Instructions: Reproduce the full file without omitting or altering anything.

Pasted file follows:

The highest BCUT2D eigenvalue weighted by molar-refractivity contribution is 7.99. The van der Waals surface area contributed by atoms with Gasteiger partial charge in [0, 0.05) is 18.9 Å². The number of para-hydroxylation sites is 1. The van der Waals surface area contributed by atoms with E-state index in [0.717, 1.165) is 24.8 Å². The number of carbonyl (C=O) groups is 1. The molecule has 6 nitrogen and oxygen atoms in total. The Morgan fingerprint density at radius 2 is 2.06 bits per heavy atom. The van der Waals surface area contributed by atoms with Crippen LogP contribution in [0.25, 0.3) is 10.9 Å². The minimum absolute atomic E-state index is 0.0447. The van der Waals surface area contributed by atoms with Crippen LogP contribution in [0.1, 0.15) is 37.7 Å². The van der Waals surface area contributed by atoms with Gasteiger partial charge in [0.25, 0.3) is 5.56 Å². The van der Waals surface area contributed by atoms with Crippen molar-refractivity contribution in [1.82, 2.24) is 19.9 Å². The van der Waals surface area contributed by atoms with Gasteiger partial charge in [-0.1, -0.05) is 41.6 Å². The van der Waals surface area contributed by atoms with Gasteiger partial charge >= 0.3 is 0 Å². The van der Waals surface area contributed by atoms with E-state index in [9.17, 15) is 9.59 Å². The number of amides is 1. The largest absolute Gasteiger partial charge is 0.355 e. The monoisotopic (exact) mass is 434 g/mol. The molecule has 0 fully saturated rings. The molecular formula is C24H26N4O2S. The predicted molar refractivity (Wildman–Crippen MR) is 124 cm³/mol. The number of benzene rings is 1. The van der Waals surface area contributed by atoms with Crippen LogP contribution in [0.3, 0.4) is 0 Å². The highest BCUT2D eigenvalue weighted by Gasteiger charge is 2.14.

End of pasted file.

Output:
The highest BCUT2D eigenvalue weighted by molar-refractivity contribution is 7.99. The van der Waals surface area contributed by atoms with Gasteiger partial charge in [0, 0.05) is 18.9 Å². The number of para-hydroxylation sites is 1. The van der Waals surface area contributed by atoms with E-state index in [0.717, 1.165) is 24.8 Å². The number of carbonyl (C=O) groups is 1. The molecule has 6 nitrogen and oxygen atoms in total. The Morgan fingerprint density at radius 2 is 2.06 bits per heavy atom. The van der Waals surface area contributed by atoms with Crippen LogP contribution in [0.25, 0.3) is 10.9 Å². The minimum absolute atomic E-state index is 0.0447. The van der Waals surface area contributed by atoms with Crippen LogP contribution in [0.1, 0.15) is 37.7 Å². The van der Waals surface area contributed by atoms with Gasteiger partial charge in [0.25, 0.3) is 5.56 Å². The van der Waals surface area contributed by atoms with Crippen molar-refractivity contribution in [1.82, 2.24) is 19.9 Å². The van der Waals surface area contributed by atoms with Gasteiger partial charge in [-0.1, -0.05) is 41.6 Å². The van der Waals surface area contributed by atoms with Gasteiger partial charge >= 0.3 is 0 Å². The van der Waals surface area contributed by atoms with E-state index in [9.17, 15) is 9.59 Å². The number of amides is 1. The largest absolute Gasteiger partial charge is 0.355 e. The monoisotopic (exact) mass is 434 g/mol. The molecule has 0 fully saturated rings. The molecular formula is C24H26N4O2S. The predicted molar refractivity (Wildman–Crippen MR) is 124 cm³/mol. The number of benzene rings is 1. The van der Waals surface area contributed by atoms with Crippen LogP contribution in [0.3, 0.4) is 0 Å². The highest BCUT2D eigenvalue weighted by Gasteiger charge is 2.14.